John H. Monnett, ed. Eyewitness to the Fetterman Fight: Indian Views. Norman, University of Oklahoma Press, 2017. 248 pp. ISBN: 978-0806155821.   

As with most battles and massacres of the Plains Indian Wars, the historical memory of the Fetterman Fight on December 21, 1866 seldom includes Indigenous perspectives and interpretations. John H. Monnett addresses this predicament through an edited synthesis of Lakota and Northern Cheyenne eyewitness accounts, to reexamine the traditional narrative of this battle. Early twentieth-century ethnographers and historians characterized the defeat of Captain William J. Fetterman's command of nearly eighty soldiers near Fort Phil Kearny in northern Wyoming as a disaster that resulted from Fetterman's disobedience and arrogance. Monnett sheds light on this misconception, arguing instead that the fight was one of the most strategic Indigenous victories on the Northern Plains. Since there were no survivors of Fetterman's command to remark on their experience or Fetterman's frame of mind, scholars previously relied on scant documentary evidence and the maligned impressions of non-participants at Fort Phil Kearny. Until the expansion of ethnohistory in the 1970s, historians did not consider Native sources of historical memory as valid forms of history. Monnett provides an avenue for these Lakota and Northern Cheyenne voices to not only broaden the context, but to reclaim the Fetterman Fight's historical narrative.

Monnett defines the purpose of his work as both historical and methodological. Through the accounts of Joseph White Bull, Fire Thunder, American Horse and others, the alliance of Lakota, Northern Cheyenne, and Arapaho warriors denoted careful strategizing, knowledge of the geography, and tactical skill. Monnett emphasizes that these communities of the lush Powder River region had legitimate reason to defend their accessibility to the ecosystem, hunting ranges, and trade (Monnett 8). For the Lakota, maintaining control over this contested space had been crucial since acquiring the basin from the Crow in 1857. Older, secondary literature eschews this critical understanding of intertribal relations and the culture of Plains Indian warfare. Monnett restores this cultural significance through his assembly of Lakota and Northern Cheyenne perspectives to reveal how the Fetterman Fight had implications regarding both the land and successive generations. Best resonated in the words of Bill Tallbull, a grandson of a warrior in the battle, the Lakotas and Northern Cheyennes "were fighting for their families and their future" (137). Preserving the memory of family members and tribal leaders involved in the Fetterman Fight meant memorializing their legacy as both a personal feat and defenders of the community.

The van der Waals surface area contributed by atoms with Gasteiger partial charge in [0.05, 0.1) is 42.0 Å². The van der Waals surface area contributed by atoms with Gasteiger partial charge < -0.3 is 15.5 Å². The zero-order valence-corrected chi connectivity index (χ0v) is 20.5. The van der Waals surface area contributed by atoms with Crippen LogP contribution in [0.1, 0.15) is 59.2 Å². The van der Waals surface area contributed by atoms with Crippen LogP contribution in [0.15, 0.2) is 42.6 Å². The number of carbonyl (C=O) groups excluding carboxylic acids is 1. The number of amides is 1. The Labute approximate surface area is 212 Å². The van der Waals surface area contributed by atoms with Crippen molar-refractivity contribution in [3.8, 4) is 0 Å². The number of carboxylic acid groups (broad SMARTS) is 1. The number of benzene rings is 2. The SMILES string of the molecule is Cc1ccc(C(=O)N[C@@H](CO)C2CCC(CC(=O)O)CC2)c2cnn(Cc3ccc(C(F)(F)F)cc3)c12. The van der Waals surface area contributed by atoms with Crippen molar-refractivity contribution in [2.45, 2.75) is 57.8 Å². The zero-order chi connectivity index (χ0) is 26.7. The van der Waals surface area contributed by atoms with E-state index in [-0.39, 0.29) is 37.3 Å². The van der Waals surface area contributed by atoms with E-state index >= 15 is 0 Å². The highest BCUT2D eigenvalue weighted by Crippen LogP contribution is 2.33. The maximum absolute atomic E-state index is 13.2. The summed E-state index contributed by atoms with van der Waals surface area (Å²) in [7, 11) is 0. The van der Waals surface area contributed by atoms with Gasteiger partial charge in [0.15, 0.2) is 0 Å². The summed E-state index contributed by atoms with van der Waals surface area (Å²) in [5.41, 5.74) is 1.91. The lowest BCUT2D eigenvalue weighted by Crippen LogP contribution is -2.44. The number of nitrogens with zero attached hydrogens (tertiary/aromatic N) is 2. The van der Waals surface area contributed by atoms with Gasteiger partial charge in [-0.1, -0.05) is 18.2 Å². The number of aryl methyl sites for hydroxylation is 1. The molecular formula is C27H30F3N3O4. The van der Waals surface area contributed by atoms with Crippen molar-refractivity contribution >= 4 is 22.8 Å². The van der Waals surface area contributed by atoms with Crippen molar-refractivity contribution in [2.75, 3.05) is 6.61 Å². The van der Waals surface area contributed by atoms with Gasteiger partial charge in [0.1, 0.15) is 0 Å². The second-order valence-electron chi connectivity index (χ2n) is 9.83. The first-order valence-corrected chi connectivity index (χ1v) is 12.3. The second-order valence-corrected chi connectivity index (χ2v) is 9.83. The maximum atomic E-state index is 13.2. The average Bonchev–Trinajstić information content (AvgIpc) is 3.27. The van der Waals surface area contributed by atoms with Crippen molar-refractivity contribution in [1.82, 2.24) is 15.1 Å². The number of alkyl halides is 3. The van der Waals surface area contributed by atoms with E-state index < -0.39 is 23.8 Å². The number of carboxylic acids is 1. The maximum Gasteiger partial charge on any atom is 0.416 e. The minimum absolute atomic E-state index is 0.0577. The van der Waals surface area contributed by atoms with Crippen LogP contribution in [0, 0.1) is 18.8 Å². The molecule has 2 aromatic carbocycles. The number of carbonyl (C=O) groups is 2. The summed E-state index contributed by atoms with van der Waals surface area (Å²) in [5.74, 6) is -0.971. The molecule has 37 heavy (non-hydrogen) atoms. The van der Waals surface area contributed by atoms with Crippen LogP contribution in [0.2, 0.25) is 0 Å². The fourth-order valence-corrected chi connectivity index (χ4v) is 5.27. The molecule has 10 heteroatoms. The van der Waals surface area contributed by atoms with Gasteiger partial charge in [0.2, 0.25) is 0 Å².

From a methodological standpoint, the impressive arrangement of eyewitness accounts enables readers to interact with the sources in their raw form and approach the production of history from an ethnohistorical perspective. Monnett situates his collection of published and unpublished interviews with historical context and his own scrupulous interpretations and critiques for guidance. In each testimony, he is cautious not to overshadow the strength of Indigenous narrations with his own voice. Furthermore, Monnett warns the reader to be conscious of the interviewer's positionality in these accounts. Whether ethnographers embellished the oral histories for audience appeal or used the knowledge of their Native subjects for personal advancement, Monnett addresses this predicament of validity in Native testimonies with an approach of transparency. Best exemplified in John G. Neihardt's interview of the Oglala warrior, Fire Thunder, Monnett provides both the original transcription and how it appeared in Black Elk Speaks. In doing so, Monnett offers an important lesson in linguistic floridity and manipulation by non-Native interviewers. He emphasizes the importance of this skill again in other, more ambiguous accounts where it is especially challenging to extrapolate the veracity from the interviewer's embellishment. In total, the diverse array of Lakota and Northern Cheyenne accounts develops an organic consistency aided by Monnett's cross-examinations and corroborations.